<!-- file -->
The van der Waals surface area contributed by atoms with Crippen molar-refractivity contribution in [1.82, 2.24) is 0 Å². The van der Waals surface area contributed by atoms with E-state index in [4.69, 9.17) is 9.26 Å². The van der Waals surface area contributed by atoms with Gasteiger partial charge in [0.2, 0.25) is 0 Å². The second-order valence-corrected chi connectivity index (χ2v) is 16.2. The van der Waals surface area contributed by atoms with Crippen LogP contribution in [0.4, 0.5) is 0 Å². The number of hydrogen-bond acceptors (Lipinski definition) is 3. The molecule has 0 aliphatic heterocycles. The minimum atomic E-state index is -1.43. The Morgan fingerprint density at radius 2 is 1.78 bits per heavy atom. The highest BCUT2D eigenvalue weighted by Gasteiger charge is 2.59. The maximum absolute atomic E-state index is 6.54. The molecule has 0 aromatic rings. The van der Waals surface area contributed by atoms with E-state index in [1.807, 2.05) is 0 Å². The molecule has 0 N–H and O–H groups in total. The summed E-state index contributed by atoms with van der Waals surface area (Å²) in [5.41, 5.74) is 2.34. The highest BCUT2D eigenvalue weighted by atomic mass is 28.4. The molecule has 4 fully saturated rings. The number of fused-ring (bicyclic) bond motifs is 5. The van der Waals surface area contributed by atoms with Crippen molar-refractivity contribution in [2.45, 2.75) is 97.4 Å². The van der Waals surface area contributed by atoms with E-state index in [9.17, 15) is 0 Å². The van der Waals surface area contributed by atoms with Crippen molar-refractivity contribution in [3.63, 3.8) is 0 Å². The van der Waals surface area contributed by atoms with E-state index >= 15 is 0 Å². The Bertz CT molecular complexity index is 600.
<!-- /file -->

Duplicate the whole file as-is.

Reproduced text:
The van der Waals surface area contributed by atoms with Crippen molar-refractivity contribution in [1.82, 2.24) is 0 Å². The van der Waals surface area contributed by atoms with E-state index in [4.69, 9.17) is 9.26 Å². The van der Waals surface area contributed by atoms with Gasteiger partial charge in [0.2, 0.25) is 0 Å². The second-order valence-corrected chi connectivity index (χ2v) is 16.2. The van der Waals surface area contributed by atoms with Crippen LogP contribution in [0.4, 0.5) is 0 Å². The number of hydrogen-bond acceptors (Lipinski definition) is 3. The molecule has 0 aliphatic heterocycles. The minimum atomic E-state index is -1.43. The Morgan fingerprint density at radius 2 is 1.78 bits per heavy atom. The highest BCUT2D eigenvalue weighted by Gasteiger charge is 2.59. The maximum absolute atomic E-state index is 6.54. The molecule has 0 aromatic rings. The van der Waals surface area contributed by atoms with E-state index in [1.807, 2.05) is 0 Å². The molecule has 0 N–H and O–H groups in total. The summed E-state index contributed by atoms with van der Waals surface area (Å²) in [5.41, 5.74) is 2.34. The highest BCUT2D eigenvalue weighted by atomic mass is 28.4. The molecule has 4 fully saturated rings. The number of fused-ring (bicyclic) bond motifs is 5. The van der Waals surface area contributed by atoms with Crippen molar-refractivity contribution in [2.45, 2.75) is 97.4 Å². The van der Waals surface area contributed by atoms with E-state index in [9.17, 15) is 0 Å². The van der Waals surface area contributed by atoms with Crippen molar-refractivity contribution in [3.63, 3.8) is 0 Å². The van der Waals surface area contributed by atoms with E-state index >= 15 is 0 Å². The Bertz CT molecular complexity index is 600.